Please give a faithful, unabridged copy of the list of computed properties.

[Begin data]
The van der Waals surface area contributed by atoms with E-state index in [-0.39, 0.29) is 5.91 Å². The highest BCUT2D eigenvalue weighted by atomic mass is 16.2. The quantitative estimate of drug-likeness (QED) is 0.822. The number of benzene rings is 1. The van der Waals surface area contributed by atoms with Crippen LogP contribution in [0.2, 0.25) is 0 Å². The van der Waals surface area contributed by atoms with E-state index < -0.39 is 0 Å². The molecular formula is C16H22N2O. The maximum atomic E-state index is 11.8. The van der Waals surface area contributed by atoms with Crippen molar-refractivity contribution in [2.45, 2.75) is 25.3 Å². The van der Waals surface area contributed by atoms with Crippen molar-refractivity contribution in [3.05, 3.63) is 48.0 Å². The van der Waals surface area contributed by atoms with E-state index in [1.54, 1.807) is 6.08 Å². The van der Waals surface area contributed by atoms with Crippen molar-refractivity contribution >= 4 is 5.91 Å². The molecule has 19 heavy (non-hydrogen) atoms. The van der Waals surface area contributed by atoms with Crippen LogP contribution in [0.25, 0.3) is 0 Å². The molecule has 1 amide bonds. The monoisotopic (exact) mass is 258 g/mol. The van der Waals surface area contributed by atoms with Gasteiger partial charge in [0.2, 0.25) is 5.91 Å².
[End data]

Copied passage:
The van der Waals surface area contributed by atoms with E-state index in [-0.39, 0.29) is 5.91 Å². The highest BCUT2D eigenvalue weighted by atomic mass is 16.2. The quantitative estimate of drug-likeness (QED) is 0.822. The number of benzene rings is 1. The van der Waals surface area contributed by atoms with Crippen LogP contribution in [0.2, 0.25) is 0 Å². The van der Waals surface area contributed by atoms with E-state index < -0.39 is 0 Å². The molecular formula is C16H22N2O. The maximum atomic E-state index is 11.8. The van der Waals surface area contributed by atoms with Crippen molar-refractivity contribution in [2.45, 2.75) is 25.3 Å². The van der Waals surface area contributed by atoms with Crippen molar-refractivity contribution in [3.05, 3.63) is 48.0 Å². The van der Waals surface area contributed by atoms with E-state index in [1.54, 1.807) is 6.08 Å². The van der Waals surface area contributed by atoms with Crippen molar-refractivity contribution >= 4 is 5.91 Å². The molecule has 19 heavy (non-hydrogen) atoms. The van der Waals surface area contributed by atoms with Crippen LogP contribution in [0.25, 0.3) is 0 Å². The molecule has 1 amide bonds. The monoisotopic (exact) mass is 258 g/mol. The van der Waals surface area contributed by atoms with Gasteiger partial charge in [0.2, 0.25) is 5.91 Å².